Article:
Someone somewhere along the way should have told new artist ex’s that their name is going to make it impossible for people to search for them on the internet. Maybe someone did, and the London quartet just shrugged their collective shoulders and said some cool stuff about how they’re not in it for the notoriety. And how they’d rather people just listen to the music, than reach them on the shallows of the internet with some fancy website.

Yeah, that was probably what happened.

Jonathan Mead, Niall Kavanagh, Callum Brown, and Harry James hail from East London, but they sound like one of those 90’s bands from the Pacific Northwest who just wanted to put their twist on The Pixies. The foursome seamlessly mixes together shoe gaze, indie, and noir wave, sounding more like something you’d hear off a classic Sub Pop compilation than a new band from 2015.

This isn’t to say that ex’s are just tracing the numbers of bands that came before them. They’re forging their own path, while nodding to past influences. It’s like they’re growing up before our eyes.

Speaking of eyes, the opening line to their debut track “Oh Boy” is a doozy. “I wanna get inside your eyes, to see how you see me,” which used to be my goal for every human interaction. Who doesn’t want to know how others see them? He then starts talking about cuddling with spines, which is not necessarily a sentiment I can relate to, but it’s definitely one that caught my attention.  They also lifted those pre-chorus “oohs” straight from “Where Is My Mind?”, which leads me to believe that these dudes are targeting me directly with their music.



Thus far ex’s only have two songs to their name, but both have left an imprint on me. Their music sounds like it could only be made by people who spent their formative years in the dreary climate of the United Kingdom. It’s like these four dudes grew up listening to Cobain, Robert Smith, Frank Black, et al, and when the time came to make their own music they decided to put out their own brand of catchy-yet-sad songs.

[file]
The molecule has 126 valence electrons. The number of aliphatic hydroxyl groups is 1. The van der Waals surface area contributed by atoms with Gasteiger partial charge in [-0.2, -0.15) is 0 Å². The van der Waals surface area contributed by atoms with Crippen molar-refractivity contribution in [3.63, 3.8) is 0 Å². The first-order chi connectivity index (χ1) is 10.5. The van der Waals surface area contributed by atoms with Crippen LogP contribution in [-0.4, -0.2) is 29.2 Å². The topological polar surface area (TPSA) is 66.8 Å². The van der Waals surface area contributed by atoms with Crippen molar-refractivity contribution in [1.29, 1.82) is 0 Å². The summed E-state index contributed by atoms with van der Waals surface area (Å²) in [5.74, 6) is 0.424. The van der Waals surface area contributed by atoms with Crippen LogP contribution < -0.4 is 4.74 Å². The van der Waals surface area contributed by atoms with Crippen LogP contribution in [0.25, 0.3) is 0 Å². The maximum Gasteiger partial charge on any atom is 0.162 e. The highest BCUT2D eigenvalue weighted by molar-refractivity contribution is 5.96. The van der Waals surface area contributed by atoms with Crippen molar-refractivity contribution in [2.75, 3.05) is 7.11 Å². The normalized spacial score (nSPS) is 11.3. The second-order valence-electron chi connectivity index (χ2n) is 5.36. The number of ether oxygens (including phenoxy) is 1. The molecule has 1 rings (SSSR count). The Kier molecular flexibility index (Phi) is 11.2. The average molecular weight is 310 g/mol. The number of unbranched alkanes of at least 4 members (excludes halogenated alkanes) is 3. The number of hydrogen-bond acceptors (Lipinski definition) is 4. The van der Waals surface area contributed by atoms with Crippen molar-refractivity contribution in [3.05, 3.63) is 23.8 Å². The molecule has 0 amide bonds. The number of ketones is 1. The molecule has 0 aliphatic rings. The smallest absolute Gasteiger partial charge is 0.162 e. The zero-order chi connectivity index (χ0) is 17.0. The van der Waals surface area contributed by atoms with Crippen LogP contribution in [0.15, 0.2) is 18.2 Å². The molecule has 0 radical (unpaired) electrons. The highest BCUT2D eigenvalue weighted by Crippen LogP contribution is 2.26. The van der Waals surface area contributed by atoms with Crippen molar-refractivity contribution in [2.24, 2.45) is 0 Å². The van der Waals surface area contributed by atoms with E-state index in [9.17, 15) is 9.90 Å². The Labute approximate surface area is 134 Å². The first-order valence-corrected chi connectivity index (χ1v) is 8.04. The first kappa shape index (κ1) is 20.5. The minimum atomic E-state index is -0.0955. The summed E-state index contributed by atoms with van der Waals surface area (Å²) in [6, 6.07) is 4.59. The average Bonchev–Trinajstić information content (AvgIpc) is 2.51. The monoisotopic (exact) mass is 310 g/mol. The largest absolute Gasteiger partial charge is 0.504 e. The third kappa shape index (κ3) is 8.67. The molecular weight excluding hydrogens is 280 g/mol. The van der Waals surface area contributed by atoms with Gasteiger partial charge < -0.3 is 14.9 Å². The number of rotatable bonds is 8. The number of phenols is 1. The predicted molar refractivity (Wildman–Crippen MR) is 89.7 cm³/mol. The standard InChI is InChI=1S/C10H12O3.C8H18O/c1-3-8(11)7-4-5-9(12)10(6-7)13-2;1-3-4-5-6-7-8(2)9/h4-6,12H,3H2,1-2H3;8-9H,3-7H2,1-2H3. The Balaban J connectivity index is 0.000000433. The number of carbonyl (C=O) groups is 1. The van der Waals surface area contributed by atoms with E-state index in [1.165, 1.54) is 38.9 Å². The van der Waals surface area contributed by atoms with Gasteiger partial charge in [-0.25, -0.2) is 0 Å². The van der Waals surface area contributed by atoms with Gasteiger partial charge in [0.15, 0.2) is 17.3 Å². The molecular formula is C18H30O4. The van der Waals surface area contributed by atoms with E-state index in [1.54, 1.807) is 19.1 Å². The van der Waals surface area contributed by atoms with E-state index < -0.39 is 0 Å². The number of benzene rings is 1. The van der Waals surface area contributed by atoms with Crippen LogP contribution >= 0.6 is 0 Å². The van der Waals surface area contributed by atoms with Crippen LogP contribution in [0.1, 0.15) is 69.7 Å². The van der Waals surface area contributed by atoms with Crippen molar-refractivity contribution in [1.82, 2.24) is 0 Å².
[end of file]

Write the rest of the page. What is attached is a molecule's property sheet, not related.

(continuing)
There’s a “recorded underwater” feeling to these tracks, my personal favorite staple of the shoe gaze genre. But what ex’s get right is how they add the layers of distortion, reverb, and underwaterness to their music. Their songs aren’t difficult for the sake of being difficult, a common pitfall for indie rockers. Nor are they noisy for the sake of being noisy. Instead, everything has a purpose, even if it isn’t immediately identifiable. What may seem like a mess, or a broken piece upon first listen, later reveals itself to be an intricate part of the puzzle.

Or maybe I’m overthinking all this. Maybe I just love these dudes cause it sounds like The Drums picking up where Black and Kim Deal left off. Who knows for sure. Listen to their music and decide for yourself.  



As we wait for ex’s to get off their asses and release some new music, this seems like a good time to tell you about our Bitcandy Curator program. It’s quite simple: You tell us about some unknown of under-the-radar artist, we write about said artist, and then give you money for tipping us off.

Sounds too good to be true, right? Well it’s not. Real life can be awesome sometimes.


About Calvin Paradise

Calvin Paradise manages to live a productive life despite a childhood of home schooling and suffering from what some doctors have called the worst case of Groucho Marx's Syndrome in recorded history.